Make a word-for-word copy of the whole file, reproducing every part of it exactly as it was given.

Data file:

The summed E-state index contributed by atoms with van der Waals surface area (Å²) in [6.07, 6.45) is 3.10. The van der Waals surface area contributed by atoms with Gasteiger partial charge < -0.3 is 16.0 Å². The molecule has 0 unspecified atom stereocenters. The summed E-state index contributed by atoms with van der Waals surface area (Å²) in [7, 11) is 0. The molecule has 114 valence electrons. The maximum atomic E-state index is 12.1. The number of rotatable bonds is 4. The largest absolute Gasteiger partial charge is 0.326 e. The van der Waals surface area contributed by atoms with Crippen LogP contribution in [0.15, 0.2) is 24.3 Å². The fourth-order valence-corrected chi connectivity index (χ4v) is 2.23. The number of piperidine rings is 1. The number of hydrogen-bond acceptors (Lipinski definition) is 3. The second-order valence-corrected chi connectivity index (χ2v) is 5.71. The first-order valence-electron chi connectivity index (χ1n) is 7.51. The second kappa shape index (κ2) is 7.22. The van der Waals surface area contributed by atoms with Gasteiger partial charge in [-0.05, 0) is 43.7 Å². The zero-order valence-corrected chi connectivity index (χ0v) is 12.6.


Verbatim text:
The summed E-state index contributed by atoms with van der Waals surface area (Å²) in [6.07, 6.45) is 3.10. The van der Waals surface area contributed by atoms with Gasteiger partial charge < -0.3 is 16.0 Å². The molecule has 0 unspecified atom stereocenters. The summed E-state index contributed by atoms with van der Waals surface area (Å²) in [7, 11) is 0. The molecule has 114 valence electrons. The maximum atomic E-state index is 12.1. The number of rotatable bonds is 4. The largest absolute Gasteiger partial charge is 0.326 e. The van der Waals surface area contributed by atoms with Crippen LogP contribution in [0.15, 0.2) is 24.3 Å². The fourth-order valence-corrected chi connectivity index (χ4v) is 2.23. The number of piperidine rings is 1. The number of hydrogen-bond acceptors (Lipinski definition) is 3. The second-order valence-corrected chi connectivity index (χ2v) is 5.71. The first-order valence-electron chi connectivity index (χ1n) is 7.51. The second kappa shape index (κ2) is 7.22. The van der Waals surface area contributed by atoms with Gasteiger partial charge in [-0.05, 0) is 43.7 Å². The zero-order valence-corrected chi connectivity index (χ0v) is 12.6.